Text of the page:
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Barbican Exhibition Halls. Each of these letters is individually positioned and glued by hand, to create this 3 dimensional perspective effect.
Each piece includes the 4D Art signature disc, bearing the 4D Art logo. Pictured here on Trellick Tower on orange - the repetitive lines of the building create an abstract effect.
The beautifully elaborate Art_Nouveau fretwork above the entrance to the Bibendum building in Chelsea. The crest in the middle contains the letters 'MTC' for Michelin Tyre Company. Also visible here are the cars that are made from decorative tiles on the real building, and the number 81, for 81 Fulham Road.
Those famous cranes that stood for so many years in front of the power station in Battersea. Almost robot like in their appearance, yet when rendered in wood, they have a much more delicate feel.
The Bibendum shown here with a green background. A bold choice, but it really brings out the stained glass window.
Battersea power station – a bit of daylight peeks through the empty window frames. Also visible is the amazingly detailed brickwork, laid in the English Bond brickwork style. This colour of wood is what you can expect after you have owned your piece for a few months.
A cardboard model of one of the artworks. All details are worked out on a small scale like this first, before committing to the laser cutting.
The Bibendum again, this time in orange, which accentuates the fluoro orange lettering on the central window. The background colour is your choice. Can you handle the orange??
Trellick Tower on green, photographed a day after it was laser cut. As you can see the wood has a pinkish hue, this will soon mellow and become a much richer red brown colour.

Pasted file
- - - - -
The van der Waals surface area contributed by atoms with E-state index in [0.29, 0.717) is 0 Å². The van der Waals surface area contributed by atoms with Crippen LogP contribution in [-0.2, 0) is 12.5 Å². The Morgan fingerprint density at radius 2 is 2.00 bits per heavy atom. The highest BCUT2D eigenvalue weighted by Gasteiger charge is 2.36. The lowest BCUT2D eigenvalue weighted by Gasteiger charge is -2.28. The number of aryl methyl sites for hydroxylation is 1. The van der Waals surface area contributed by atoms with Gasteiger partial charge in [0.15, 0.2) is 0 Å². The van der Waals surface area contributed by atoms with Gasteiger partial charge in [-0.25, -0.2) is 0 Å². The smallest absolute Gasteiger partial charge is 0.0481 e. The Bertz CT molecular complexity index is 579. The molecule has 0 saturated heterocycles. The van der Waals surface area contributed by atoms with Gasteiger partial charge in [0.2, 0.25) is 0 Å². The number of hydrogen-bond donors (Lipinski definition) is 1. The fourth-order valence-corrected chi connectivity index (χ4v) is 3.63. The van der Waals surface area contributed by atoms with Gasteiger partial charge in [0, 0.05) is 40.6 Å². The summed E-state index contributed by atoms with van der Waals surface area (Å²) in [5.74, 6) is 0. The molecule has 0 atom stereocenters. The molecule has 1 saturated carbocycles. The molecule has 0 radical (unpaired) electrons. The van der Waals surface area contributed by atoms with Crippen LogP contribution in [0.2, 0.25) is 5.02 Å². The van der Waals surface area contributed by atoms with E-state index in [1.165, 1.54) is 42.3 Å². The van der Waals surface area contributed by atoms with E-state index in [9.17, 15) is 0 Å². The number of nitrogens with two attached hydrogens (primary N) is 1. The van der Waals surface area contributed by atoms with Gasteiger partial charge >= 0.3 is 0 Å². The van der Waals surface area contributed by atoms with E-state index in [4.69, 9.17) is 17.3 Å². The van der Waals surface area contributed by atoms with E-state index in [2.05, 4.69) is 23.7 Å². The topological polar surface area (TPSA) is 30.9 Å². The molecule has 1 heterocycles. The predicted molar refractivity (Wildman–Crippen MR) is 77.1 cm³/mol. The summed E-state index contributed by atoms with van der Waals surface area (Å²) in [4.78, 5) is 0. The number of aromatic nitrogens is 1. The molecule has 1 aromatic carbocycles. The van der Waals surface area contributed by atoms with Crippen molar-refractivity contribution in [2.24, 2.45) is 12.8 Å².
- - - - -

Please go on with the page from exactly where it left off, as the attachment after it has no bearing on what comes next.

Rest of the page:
A shaft of sunlight hits the side of the Oxo tower. The fluoro orange Perspex of the Oxo logo really pops against this rich blue background.
A lamp post and a tree sit in front of the complex exo-skeleton of the Lloyds headquarters building. If you look closely you can see a natural burr in the cherry wood veneer, which seems at odds with this high tech piece of architectural engineering.
A join between cherry wood on the left and walnut on the right, supposed to depict light and shadow. I have now abandoned the walnut in favour of just using cherry, as it gives a much more pleasing finish.
OK, so I know it's not in London, but you can't question the architectural merit of this thrusting piece of American iron. Much prettier than its biggest rival the Empire State building, the Chrysler building is the connoisseur's skyscraper of choice.
Trellick tower on orange with the wood nicely matured over about 12 months. Enough said. You need this in your life and on your wall.
The Bibendum stained glass window, featuring everybody's favourite portly French chain smoking anti-hero, the Michelin Man. This window is created from 3 colours of laser cut and etched Perspex. The individual letters are each inserted and glued by hand. You can also see how fine the wooden framework is between the perspex window panes.
The Imperious Empire State Building; pockets of Art-Deco detailing break the monotony of this huge facade. Blue-glass Perspex windows create ever changing reflections, and contrast with the coloured background.
A view along the promenade of the pier. You can see the sturdy iron work of the pier base and legs, contrasted nicely with the intricate fences and window frames. Also visible are the original gas lamps featuring a serpent coiled around the lamp post. The 'West Pier' lettering was actually at the front of the pier, but has been relocated to the side for artistic effect!
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